CH: What is the importance of the coqui as a symbol? How did the boy end up with him?
LR: The song “Coqui” was first featured on a project I called The Promesa Mixtape which looks at the Promesa Act, a piece of policy that essentially strips the Puerto Ricans of any agency on how to manage their financial reality. The Promesa Mixtape featured several songs meant to counter the narrative of a helpless island to a population that has been fighting back fiercely for generations. As the idea for a video and comic evolved, the mutated coqui came to represent an exaggeration of where our reality could go if we continue to be stripped of our humanity. Coquis are very, very, very small frogs, and a cultural symbol so the idea of a larger than life coqui kicking a$$ just seemed cool as hell. A sort of metaphor of the little guy finally being able to fight back.
As far as how Hush Papi ends up with the coquis that’s a topic for the next zine. But essentially, he is the proof that the bad guys can’t and won’t get us all.
CH: Why did you set the story so far in the Future? Do you think it would take 1000 years to get to a place like Hush Papi’s world or do you think we are closer?
LR: The time frame is a reference to erasure of culture overtime, something we see even today. We talk about Native Americans as if they don’t exist and we do the same to the Tainos and other indigenous people. In Hush Papi’s world, cultural identifiers are essentially gone which has led to many people forgetting or never being taught their own cultural background. Hush Papi’s own friends in the comic book don’t understand why he’s so fixated on Puerto Rico, even though we can clearly see his friends carry different skin tones and have outfits that hint at past ethnic groups. The coquis who raised him gave him memories of Puerto Rico that he carries with him in his necklace along with thousands of years of Puerto Rican history. We’ll go into this more in the next zine 🙂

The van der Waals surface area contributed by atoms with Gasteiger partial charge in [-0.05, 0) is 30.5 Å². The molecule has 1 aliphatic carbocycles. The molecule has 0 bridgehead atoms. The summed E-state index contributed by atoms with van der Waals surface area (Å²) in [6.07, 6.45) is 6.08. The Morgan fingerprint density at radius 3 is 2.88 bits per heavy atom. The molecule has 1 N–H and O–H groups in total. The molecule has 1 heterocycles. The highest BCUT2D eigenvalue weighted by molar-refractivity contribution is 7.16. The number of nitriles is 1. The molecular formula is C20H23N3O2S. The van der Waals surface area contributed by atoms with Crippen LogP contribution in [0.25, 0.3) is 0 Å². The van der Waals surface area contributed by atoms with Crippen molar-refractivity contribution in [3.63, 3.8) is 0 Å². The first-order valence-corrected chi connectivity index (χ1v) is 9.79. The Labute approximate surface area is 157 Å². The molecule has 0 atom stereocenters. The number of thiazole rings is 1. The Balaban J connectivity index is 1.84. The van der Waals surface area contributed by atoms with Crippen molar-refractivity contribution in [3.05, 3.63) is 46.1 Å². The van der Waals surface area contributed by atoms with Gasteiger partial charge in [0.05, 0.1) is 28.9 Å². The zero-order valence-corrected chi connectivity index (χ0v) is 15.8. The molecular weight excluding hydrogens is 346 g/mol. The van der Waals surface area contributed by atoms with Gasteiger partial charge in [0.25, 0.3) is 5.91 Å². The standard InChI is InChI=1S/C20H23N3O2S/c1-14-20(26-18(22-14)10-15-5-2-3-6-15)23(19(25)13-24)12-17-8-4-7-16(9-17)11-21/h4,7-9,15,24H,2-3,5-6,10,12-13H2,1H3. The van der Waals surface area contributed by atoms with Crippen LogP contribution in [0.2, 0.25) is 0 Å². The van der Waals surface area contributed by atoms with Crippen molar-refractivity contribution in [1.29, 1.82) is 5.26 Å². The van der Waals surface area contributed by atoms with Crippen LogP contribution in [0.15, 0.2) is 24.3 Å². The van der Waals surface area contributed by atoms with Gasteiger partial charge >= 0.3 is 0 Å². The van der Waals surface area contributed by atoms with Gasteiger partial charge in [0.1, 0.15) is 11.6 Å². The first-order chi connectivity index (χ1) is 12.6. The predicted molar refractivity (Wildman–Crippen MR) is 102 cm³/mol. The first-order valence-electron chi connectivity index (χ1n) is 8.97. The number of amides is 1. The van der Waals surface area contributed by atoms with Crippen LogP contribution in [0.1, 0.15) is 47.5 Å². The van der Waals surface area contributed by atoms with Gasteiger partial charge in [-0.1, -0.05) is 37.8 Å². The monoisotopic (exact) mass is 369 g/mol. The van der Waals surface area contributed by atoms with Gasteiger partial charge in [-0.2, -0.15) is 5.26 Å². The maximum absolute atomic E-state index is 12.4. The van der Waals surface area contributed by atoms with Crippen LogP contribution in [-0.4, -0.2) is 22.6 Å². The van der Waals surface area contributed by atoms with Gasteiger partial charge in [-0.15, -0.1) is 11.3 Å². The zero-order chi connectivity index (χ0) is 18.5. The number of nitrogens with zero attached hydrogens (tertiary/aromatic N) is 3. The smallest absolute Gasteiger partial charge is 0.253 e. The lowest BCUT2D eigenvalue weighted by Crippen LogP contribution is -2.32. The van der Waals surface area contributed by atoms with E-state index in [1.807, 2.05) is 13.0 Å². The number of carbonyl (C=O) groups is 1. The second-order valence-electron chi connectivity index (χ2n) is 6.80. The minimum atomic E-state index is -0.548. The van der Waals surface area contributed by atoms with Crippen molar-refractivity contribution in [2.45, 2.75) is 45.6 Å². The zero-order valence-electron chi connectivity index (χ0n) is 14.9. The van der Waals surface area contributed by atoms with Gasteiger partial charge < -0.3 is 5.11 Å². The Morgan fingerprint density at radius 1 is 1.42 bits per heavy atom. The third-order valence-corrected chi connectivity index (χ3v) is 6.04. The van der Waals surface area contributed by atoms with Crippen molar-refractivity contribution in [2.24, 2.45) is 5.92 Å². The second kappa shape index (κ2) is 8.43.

CH: Do you feel that the arts (e.g. songs and comic books) can sometimes deliver a message more succinctly than a speech or protest?
LR: A speech and a protest is in itself a form of art and I think we need them all to work together. There’s been some amazing art included in protest against the Promesa Act including the black and white flag that has become more and more popular. My song “Promesa” was actually featured in Defend PR’s Citi100 so I think there’s a big understanding that the arts are essential to bringing people together in movements. And what better way to bring people together than music? I also did a midwest college tourwhere I brought my band along with activists from the city to speak on the political climate of Puerto Rico and it was amazing. We ignited minds and got to feed our hearts with music for the work to come.
CH: What do you hope readers will do with their experience of Hush Papi?
LR: Dream. Hope. Maybe see themselves in Hush Papi. It’s a short zine but that just means there’s so many ways to keep building the story. He wants Puerto Rico and it’s people to be visible and heard more than anything. He found one way to do it in this first comic but he’s not done yet.
CH: What is the next step for Hush Papi? Do you have any plans to turn more songs into comics?
LR: I have plans for more comic zines for sure! The process was a lot of fun and has helped me come into my own as a storyteller in song and on paper. I’m not sure about turning more songs into comics but there will definitely be more of Hush Papi.
Learn more about Lester Rey’s Hush Papi and Coqui on his website: https://www.lesterrey.com/